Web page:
"They'll send you two bills, and you'll write two checks," said Timothy
Jost, a legal and health policy expert at the Washington and Lee School
of Law who has studied the legislation. Jost, who appeared Friday at a
news conference organized by antiabortion groups that support the Senate
language, said he expects that few people will buy the extra coverage,
particularly if they get insurance through an employer.
The Senate bill includes a number of often-overlooked provisions
designed to reduce the number of abortions. They include a $250 million
grant program for young pregnant women who need help with child care or
college tuition, additional tax credits for adoptive parents, and $11
million for community health centers, which are barred by federal law
from offering abortion services. Health and Human Services Secretary Kathleen
Sebelius affirmed Friday the administration's commitment to that
Despite claiming unity, the antiabortion bloc of Democrats has fissures
within its ranks. Stupak is the staunchest critic of the Senate
language, believing it would breach the 32-year-old Hyde Amendment
prohibiting federal funding for abortion except in cases of rape, incest
or to save the life of the mother.
Stupak said Friday he cannot support the legislation unless the House
votes on a separate bill that would strip out the Senate's treatment of
abortion and replace it with the language passed by the House. But House
Rules Committee Chairwoman Louise
Slaughter (D-N.Y.), who is also co-chair of the Congressional
Pro-Choice Caucus, said, "There will be no separate vote" on abortion
Stupak also wants written assurance that the Senate would approve his
abortion bill, and a promise from Obama that he would not sign the
Senate bill until the abortion bill has been passed into law. But his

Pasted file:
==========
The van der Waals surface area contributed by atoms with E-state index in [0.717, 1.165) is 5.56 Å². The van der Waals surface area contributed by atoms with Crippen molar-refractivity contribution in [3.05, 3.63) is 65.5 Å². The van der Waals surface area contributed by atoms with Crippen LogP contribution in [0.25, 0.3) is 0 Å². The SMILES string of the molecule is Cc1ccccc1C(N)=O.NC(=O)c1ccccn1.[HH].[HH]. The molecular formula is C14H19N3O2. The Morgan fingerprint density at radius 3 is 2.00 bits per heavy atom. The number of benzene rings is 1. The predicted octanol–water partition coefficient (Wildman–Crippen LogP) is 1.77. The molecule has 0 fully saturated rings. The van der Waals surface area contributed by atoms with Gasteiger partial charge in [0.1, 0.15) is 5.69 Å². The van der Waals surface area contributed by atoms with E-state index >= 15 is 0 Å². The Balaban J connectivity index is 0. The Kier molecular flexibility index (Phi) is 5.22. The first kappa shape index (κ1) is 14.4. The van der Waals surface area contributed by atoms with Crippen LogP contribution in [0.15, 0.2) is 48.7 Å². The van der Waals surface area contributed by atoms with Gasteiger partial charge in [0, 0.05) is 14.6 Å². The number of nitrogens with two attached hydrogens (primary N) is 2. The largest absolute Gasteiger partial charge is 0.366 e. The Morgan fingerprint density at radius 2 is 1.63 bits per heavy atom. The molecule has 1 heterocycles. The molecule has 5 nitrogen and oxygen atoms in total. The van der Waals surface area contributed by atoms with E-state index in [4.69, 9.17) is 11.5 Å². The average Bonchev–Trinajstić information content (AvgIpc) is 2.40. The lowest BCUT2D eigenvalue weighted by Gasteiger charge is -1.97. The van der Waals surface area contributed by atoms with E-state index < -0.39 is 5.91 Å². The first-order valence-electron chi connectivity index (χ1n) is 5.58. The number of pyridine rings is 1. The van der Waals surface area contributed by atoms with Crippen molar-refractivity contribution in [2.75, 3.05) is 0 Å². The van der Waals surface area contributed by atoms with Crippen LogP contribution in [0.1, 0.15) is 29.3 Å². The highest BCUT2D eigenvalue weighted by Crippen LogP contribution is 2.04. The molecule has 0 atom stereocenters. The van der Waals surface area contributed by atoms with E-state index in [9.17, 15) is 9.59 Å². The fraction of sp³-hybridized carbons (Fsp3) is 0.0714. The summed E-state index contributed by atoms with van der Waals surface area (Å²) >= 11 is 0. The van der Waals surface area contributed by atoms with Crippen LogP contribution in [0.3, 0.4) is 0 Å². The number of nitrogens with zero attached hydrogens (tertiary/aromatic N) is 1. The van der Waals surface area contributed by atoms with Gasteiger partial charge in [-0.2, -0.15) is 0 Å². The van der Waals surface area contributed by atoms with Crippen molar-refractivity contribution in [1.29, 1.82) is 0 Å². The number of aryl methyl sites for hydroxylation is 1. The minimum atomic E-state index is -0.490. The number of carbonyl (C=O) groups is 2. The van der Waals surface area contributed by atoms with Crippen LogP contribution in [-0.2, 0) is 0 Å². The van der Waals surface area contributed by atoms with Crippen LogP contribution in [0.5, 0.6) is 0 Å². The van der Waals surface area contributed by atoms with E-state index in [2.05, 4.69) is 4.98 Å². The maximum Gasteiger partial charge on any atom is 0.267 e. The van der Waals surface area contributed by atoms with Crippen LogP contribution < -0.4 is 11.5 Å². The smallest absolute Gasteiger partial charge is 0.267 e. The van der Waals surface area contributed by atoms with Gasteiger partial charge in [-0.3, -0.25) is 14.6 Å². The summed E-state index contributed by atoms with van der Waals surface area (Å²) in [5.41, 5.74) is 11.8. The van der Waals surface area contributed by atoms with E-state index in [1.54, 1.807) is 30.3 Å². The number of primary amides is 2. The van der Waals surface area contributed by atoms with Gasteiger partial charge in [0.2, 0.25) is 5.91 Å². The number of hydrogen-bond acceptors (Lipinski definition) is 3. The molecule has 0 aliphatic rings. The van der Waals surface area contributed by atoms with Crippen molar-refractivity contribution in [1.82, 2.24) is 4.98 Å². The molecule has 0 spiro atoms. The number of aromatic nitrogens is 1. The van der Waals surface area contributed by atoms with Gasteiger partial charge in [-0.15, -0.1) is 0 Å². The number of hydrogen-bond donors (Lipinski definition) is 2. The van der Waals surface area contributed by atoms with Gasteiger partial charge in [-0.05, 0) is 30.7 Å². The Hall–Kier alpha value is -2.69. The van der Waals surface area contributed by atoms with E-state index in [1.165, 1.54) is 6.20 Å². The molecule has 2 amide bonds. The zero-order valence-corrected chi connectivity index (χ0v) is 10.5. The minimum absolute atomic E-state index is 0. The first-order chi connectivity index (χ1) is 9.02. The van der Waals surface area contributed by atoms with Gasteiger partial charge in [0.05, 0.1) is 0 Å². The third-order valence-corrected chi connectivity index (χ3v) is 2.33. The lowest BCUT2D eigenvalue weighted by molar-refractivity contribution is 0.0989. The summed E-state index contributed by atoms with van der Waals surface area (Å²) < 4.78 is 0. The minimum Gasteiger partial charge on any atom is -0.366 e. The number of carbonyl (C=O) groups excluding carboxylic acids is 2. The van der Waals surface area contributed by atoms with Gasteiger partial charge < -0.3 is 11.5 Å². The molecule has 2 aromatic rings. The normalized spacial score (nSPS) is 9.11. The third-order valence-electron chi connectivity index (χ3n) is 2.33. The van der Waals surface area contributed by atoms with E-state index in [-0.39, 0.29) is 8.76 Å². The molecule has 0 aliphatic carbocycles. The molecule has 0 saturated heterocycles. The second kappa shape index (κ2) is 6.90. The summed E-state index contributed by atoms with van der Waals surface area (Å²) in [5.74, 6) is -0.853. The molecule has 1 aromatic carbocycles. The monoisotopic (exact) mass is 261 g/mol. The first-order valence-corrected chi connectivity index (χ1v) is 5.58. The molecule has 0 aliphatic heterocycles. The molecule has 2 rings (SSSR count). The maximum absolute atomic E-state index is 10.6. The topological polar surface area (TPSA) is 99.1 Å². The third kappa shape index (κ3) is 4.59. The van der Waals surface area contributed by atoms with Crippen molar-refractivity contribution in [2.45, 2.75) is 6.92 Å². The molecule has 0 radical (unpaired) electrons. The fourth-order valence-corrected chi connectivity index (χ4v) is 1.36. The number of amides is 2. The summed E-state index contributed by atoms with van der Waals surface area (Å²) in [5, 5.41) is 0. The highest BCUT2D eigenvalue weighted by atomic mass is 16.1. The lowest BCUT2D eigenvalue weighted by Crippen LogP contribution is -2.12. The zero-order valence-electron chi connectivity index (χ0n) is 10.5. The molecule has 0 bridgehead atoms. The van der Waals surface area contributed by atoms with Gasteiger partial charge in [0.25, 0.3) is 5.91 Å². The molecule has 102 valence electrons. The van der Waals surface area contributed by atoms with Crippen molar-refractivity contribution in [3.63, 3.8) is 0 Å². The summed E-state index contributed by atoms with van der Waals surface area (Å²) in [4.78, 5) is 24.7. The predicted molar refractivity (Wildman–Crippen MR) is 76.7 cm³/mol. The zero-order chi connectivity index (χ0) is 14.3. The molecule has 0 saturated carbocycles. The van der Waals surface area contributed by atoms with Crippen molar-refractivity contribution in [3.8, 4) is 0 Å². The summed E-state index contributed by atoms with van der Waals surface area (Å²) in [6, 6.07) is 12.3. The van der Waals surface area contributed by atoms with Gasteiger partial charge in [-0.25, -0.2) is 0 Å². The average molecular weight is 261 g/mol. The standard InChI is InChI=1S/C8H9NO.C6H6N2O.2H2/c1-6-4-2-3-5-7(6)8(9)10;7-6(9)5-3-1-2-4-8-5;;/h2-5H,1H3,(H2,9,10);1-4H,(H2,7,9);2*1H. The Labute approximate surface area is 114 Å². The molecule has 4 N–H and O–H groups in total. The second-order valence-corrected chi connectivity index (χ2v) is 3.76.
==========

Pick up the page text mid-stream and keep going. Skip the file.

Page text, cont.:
provisions garnered only 45 votes in the Senate, making it almost
impossible to win approval there.
Oberstar, an 18-term lawmaker, is studying the Senate's firewall
segregating federal funds from abortion services to determine whether it
Marcy Kaptur (D-Ohio), a 14-term lawmaker from the Toledo area, is
trying to forge a compromise that would bring most, if not all, of the
group onboard to support the final bill. Although she would prefer
another vote on Stupak's amendment, Kaptur pointed to the Sebelius
letter and private talks with Senate
Majority Leader Harry M. Reid (D-Nev.), co-author of the abortion
language, as signs that a settlement could be reached.
"Some of the information we're getting is very reassuring," Kaptur said.
Every day, unemployment
benefits are running out for thousands of jobless workers. In three
hours, the Senate is considering a bill that would extend these vital benefits
for 14 weeks in every state, and an additional 6 weeks in states with high rates
The bill also would
encourage states to let survivors of sexual assault — as well as survivors of
domestic violence — qualify for unemployment benefits if they had to leave a
But some Senators have
stalled action on the bill for weeks.
Please join the Women's
Funding Network, in partnership with the National Women's Law Center, to contact
your Senators to urge them to support an extension of unemployment benefits
To speak to your Senators,
call the U.S. Capitol switchboard at (202) 224-3121 and ask to
speak to your Senators (to leave messages for both of them, you will have to
call for each one), or click
here to look up the name and contact information of your Senators.
Below is a sample script you
"My name is _________. I am
a constituent and I am requesting that Senator _______ support an immediate
extension of unemployment insurance benefits that includes encouraging states to
let sexual assault and domestic violence survivors who have had to leave their
jobs, access to unemployment benefits."